Inside America’s First Cat Café

It’s in Oakland, California and it was hell to open.

The race to open the first cat café in the U.S. is over. As of Catur– er, Saturday, October 25, Oakland’s Cat Town Café will welcome cat and coffee lovers to its friendly space in the city’s Uptown neighborhood for lattes and lap cuddles alike.


Cat cafes are, like most adorably perfect concepts, big in Japan–many city dwellers are unable to keep pets in their apartments, so a number of establishments have popped up with resident cats for paid petting time. But while the idea feels like a big “duh,” no one in the U.S. has managed until now to secure the space, funding, and health code approvals to launch. Earlier this year, reports suggested that a San Francisco tea house called KitTea would be the first, but that still hasn’t happened, and other cafes in Portland and Boca Raton are in the works. A pop-up space in New York opened for a weekend in April, but that was more of a café-inspired adoption event, though a permanent café in New York just started a crowdfunding campaign last month.

Meanwhile, Oakland’s Ann Dunn and Adam Myatt were pooling their knowledge and passion, and raising money through Kickstarter and other donations, to build the East Bay’s urban cat-coffee oasis. Dunn is president of Oakland rescue organization Cat Town, which places foster cats and organizes adoption outreach for cats from Oakland Animal Services, and Myatt is the creator of Hoodcats, a calendar series featuring Oakland felines. They shared a vision to create a nonprofit cat café that would also serve Cat Town’s rescue mission to find homes for the cats on site–Japan’s cafes typically house cats but don’t adopt them out, and most of the other cafes in progress are for-profit businesses partnering with rescue organizations.

Cat Town Café will be open Wednesday through Sunday, and potential petters can reserve an hour in the cat room through an online reservation system for a $10 donation, though walk-ins can also come in for free if there’s space.

“We did a soft opening the past two weekends to test out how many people and how many cats feel good in the space,” says Dunn. “About 14 people at a time is a manageable number.” The café will house nine to 12 cats at a time, chosen by shelter volunteers who will create a list of café-friendly cats who will come in as others are adopted. “They do tests with different cats to see how reactive the cat is, trying to identify cats that are sturdy enough, that aren’t going to be scared here and aren’t going to be freaked out by all the other cats,” she says. Most cats will be one to five years old.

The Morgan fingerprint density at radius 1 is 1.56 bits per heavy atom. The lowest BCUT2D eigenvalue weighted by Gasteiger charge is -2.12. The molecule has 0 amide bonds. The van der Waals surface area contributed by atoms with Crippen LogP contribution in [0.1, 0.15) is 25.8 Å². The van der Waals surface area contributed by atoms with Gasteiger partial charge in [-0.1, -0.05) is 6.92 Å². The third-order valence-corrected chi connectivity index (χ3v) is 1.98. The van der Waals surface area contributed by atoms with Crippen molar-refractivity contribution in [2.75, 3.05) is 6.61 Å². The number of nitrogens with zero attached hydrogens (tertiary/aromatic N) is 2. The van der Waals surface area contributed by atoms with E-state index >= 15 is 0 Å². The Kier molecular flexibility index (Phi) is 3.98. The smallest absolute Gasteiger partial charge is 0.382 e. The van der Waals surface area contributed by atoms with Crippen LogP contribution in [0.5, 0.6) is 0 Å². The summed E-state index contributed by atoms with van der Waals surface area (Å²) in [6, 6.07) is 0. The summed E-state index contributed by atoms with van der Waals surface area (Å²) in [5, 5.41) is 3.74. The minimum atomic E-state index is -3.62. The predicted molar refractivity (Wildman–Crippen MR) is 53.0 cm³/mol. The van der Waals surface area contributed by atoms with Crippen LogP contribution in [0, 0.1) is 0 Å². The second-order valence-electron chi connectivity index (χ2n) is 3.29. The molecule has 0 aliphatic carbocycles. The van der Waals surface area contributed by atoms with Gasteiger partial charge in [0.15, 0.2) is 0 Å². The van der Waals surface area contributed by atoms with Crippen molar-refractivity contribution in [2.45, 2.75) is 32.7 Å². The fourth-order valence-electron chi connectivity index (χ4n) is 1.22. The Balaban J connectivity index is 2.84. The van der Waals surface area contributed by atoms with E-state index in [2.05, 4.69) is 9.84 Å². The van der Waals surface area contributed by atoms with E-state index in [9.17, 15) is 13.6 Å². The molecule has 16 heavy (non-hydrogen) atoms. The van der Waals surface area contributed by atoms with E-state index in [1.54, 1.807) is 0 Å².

One of a cat café’s first questions is, of course, health safety. The café and Cat Zone sections of the space are divided by a double door system that keeps the cats far away from food prep. “You can take all of your food into the cat section because you as a consumer, that’s your right to do whatever you want with it,” says Myatt. “We just can’t be making stuff with cats jumping in front of coffee. That’s really the biggest deal.” The key word from the health inspector was “separation.”

More than just a novel rescue operation, though, Cat Town Café is a real tribute to its hometown. All the food will be provided by local companies including Bicycle Coffee and Authentic Bagel Company, and the Cat Zone is designed as sort of a cat-sized Oakland. The main climbing structures are being built as replicas of the Oakland Tribune building, the Federal Towers, and City Hall, and several scratching beds are in the form of the Port of Oakland’s famous cranes. Local graffiti artists Bryan and T created wall-spanning murals that honor cats and the city, including a giant Catzilla hovering over the Bay Bridge.

As for the honor of being America’s first cat café, Dunn and Myatt say it wasn’t their primary goal–they even postponed their planned September opening partly because the artist building the cat structures had a family emergency. But it’s certainly a bonus.

“Even as recently as a couple weeks ago, there was a question about who would be first,” says Dunn. “It’s so funny because there have been so many over the last few years, different people who said they were going to open one and then there’s this splash and then you never hear from them again.”

“That’s the thing that I think so many people aren’t understanding,” adds Myatt about the number of cat café endeavors that have yet to open. “Running a café sucks. It’s hard. Then, running a cat rescue is also hard. You’re literally shoveling shit.” For cat lovers, though, it’s all still a dream come true.